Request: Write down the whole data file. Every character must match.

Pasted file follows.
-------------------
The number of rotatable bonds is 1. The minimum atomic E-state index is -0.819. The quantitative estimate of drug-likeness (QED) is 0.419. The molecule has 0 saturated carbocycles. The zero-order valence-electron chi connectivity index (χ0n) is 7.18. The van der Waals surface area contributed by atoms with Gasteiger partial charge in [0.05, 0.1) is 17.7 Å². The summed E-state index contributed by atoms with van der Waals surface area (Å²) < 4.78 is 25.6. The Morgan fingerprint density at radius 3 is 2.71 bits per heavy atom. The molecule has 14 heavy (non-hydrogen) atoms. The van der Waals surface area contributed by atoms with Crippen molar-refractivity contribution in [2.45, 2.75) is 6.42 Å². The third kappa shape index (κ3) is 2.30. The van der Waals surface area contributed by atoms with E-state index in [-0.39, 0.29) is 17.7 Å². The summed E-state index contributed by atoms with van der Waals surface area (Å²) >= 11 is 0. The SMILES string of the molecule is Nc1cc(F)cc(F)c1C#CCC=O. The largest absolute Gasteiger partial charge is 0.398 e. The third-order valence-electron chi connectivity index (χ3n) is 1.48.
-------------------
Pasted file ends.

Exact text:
The number of rotatable bonds is 1. The minimum atomic E-state index is -0.819. The quantitative estimate of drug-likeness (QED) is 0.419. The molecule has 0 saturated carbocycles. The zero-order valence-electron chi connectivity index (χ0n) is 7.18. The van der Waals surface area contributed by atoms with Gasteiger partial charge in [0.05, 0.1) is 17.7 Å². The summed E-state index contributed by atoms with van der Waals surface area (Å²) < 4.78 is 25.6. The Morgan fingerprint density at radius 3 is 2.71 bits per heavy atom. The molecule has 14 heavy (non-hydrogen) atoms. The van der Waals surface area contributed by atoms with Crippen molar-refractivity contribution in [2.45, 2.75) is 6.42 Å². The third kappa shape index (κ3) is 2.30. The van der Waals surface area contributed by atoms with E-state index in [-0.39, 0.29) is 17.7 Å². The summed E-state index contributed by atoms with van der Waals surface area (Å²) >= 11 is 0. The SMILES string of the molecule is Nc1cc(F)cc(F)c1C#CCC=O. The largest absolute Gasteiger partial charge is 0.398 e. The third-order valence-electron chi connectivity index (χ3n) is 1.48.